Whenever you’re changing the tires on your car, you’re often met with a huge range of options. OEM tires are usually one of these options – if you can find them and your dealership offers replacement tires.
With that said, OEM tires are not necessarily the best option for everyone. Keep reading below to figure out if these are the right tires for you.
What Are OEM Tires?
OEM tires are the original tires that came with your car. Typically, these tires are designed with your car in mind. However, that doesn’t necessarily make them the best choice for everyone. For instance, they also tend to have a shorter lifespan than other tires out there. In fact, these tires typically last half as long as some other options.
Keep reading below for everything you might need to know about OEM tires.
Are OEM Tires Good?
In many cases, OEM tires are lower-quality than tires you might purchase yourself. However, some OEM tires are quite good. In most cases, it largely depends on the car you’re purchasing.
Generally, these tires are much less durable than other tires out there. While some original tires do last to 50,000 miles, they generally start to show a lot of wear after 20,000 miles. Therefore, they will need to be changed sooner than other tires might.
However, that really isn’t money out of your pocket, since these tires are pretty much “free.” After all, they came on your car.
Usually, these tires are designed for all-around driving – not one specific thing. Therefore, they tend to be okay at all weather conditions, but not particularly great at any one thing.
Therefore, I highly recommend you purchase winter and/or summer tires if your location calls for them. Usually, OEM tires just aren’t a suitable replacement in these circumstances.
Furthermore, OEM tires were designed specifically for your car. In many cases, this means that the tire may be better for your car than other tires out there. In many cases, companies spend a lot of money getting OEM tires developed.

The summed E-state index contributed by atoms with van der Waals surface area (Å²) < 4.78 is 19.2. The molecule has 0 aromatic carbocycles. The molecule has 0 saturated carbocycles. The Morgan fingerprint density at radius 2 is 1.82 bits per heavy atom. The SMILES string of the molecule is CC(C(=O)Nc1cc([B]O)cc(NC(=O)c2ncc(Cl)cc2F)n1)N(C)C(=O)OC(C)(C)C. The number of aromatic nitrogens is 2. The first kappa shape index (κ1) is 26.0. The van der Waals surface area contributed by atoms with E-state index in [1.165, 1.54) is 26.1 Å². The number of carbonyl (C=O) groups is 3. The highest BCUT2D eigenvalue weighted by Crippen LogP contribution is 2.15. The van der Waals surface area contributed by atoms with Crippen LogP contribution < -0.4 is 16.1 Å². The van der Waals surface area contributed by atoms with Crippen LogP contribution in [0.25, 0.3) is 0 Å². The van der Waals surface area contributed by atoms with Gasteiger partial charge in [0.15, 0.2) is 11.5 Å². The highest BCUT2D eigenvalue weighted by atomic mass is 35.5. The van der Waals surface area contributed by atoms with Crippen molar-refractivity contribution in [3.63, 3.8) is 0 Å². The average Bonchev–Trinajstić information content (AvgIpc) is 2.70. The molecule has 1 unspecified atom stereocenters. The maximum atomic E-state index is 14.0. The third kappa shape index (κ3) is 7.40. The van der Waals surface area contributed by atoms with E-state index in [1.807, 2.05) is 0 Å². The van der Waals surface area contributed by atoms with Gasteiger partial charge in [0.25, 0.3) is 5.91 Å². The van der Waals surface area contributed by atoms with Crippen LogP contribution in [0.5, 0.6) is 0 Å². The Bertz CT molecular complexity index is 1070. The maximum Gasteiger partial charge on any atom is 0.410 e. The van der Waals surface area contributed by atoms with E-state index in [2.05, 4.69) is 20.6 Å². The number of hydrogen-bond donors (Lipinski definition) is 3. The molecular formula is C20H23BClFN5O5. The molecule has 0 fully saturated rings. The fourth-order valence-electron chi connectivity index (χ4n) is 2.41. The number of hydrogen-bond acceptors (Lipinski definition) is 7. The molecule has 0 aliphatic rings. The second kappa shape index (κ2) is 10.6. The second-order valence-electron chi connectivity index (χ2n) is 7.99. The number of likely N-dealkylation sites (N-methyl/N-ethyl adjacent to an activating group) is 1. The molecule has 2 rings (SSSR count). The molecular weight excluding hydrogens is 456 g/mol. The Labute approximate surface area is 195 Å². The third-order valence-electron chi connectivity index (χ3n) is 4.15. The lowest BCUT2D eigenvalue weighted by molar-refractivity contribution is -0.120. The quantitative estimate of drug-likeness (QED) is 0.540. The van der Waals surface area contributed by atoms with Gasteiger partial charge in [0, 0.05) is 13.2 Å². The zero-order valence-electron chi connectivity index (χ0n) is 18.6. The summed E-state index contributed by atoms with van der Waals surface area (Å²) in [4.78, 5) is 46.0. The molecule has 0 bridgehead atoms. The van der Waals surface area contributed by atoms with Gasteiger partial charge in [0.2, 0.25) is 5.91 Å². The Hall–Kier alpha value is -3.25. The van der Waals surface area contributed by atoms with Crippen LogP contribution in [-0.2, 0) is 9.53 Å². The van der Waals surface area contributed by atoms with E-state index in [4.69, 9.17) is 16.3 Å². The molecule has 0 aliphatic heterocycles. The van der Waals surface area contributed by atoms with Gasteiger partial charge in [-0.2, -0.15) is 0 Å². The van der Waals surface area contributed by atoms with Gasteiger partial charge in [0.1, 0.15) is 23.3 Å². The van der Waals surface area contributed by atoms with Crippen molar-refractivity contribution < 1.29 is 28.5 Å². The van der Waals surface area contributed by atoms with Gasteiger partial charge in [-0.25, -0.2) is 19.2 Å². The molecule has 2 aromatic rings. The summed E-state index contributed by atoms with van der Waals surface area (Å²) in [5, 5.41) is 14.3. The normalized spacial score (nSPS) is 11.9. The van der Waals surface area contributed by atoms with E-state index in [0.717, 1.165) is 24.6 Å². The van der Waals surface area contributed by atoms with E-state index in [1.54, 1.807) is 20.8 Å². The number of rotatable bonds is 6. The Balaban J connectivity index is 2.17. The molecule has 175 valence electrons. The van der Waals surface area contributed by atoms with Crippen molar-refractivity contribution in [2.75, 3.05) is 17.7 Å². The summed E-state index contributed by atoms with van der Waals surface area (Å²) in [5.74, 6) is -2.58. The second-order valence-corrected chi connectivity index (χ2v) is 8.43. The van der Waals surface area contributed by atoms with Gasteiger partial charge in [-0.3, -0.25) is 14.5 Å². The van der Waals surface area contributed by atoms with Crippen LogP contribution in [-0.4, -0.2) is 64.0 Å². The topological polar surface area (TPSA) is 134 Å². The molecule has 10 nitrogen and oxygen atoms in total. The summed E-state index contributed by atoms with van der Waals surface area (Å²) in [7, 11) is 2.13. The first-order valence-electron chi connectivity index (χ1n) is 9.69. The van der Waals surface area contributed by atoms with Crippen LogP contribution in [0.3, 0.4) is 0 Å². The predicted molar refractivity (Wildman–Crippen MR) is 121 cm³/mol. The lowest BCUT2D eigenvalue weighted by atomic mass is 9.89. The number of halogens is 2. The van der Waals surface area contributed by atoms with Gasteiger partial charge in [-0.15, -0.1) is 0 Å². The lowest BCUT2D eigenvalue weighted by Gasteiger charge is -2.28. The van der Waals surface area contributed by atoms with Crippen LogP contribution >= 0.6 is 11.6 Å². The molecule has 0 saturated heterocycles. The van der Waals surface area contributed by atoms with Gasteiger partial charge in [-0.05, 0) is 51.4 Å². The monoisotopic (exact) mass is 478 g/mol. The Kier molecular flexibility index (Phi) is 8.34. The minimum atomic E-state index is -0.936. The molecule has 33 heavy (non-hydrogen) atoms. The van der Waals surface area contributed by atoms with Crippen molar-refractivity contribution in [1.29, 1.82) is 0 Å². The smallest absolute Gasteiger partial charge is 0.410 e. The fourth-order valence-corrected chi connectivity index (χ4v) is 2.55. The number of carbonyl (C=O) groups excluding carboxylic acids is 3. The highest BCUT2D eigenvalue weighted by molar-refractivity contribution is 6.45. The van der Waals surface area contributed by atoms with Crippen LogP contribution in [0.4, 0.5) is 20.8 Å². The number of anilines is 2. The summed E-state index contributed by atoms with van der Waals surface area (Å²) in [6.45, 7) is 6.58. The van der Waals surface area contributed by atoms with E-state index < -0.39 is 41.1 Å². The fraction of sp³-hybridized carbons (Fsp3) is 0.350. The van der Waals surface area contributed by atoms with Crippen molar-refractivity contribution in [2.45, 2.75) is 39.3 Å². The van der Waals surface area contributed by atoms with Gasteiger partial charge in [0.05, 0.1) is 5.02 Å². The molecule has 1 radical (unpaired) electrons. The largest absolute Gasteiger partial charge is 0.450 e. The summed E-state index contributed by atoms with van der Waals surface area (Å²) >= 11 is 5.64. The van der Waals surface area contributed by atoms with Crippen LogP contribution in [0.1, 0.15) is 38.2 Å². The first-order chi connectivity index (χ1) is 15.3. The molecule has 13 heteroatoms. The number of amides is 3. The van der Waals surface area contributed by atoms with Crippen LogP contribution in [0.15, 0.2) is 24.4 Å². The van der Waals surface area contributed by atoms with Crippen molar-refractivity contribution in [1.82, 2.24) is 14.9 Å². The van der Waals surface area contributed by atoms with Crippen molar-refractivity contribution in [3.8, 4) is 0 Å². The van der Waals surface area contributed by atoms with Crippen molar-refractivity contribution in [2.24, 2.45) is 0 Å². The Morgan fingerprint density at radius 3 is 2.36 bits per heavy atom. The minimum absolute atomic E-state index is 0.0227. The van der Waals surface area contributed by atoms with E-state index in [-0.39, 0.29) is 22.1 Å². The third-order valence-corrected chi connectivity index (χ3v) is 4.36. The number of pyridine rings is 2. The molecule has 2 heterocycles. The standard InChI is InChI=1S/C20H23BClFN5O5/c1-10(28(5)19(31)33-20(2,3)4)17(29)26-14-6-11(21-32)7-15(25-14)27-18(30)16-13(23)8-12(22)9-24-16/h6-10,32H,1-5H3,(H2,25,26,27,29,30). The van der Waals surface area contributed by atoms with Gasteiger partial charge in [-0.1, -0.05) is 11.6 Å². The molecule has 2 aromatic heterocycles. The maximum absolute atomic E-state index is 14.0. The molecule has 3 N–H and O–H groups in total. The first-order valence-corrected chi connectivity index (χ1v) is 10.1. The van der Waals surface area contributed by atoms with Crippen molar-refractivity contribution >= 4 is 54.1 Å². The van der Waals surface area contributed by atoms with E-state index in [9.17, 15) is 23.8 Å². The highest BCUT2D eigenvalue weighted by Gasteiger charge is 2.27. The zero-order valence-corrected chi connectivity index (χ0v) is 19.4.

Typically, OEM tires will do a great job at maximizing your car’s performance for this reason.
With that said, that doesn’t mean that everyone will be happy with their OEM tires. If you’re looking for something specific, OEM tires probably won’t have you covered.
Generally, they’re designed for the average driver, which may be a category that you don’t fall into.
Usually, your only option in these circumstances is to purchase an aftermarket tire that fits what you want a bit better.
Another significant downside of OEM tires is that getting replacement tires can be challenging.
In many cases, these tires go through a lot of different tread variations, so you likely won’t be able to find the exact same tire if you need a replacement.
Many of these differences are practically unnoticeable. However, it is still important to know that they are there. After all, some may be significant and affect how the tire works – even if most aren’t.
Therefore, OEM tires are necessarily “good,” but they aren’t bad either. It largely depends on who you are and what you’re looking for.
Why Are OEM Tires So Bad?
OEM tires have a bad reputation in the car world. In many cases, these tires are not designed for vehicle enthusiasts. Instead, they are designed for your average driver in mind.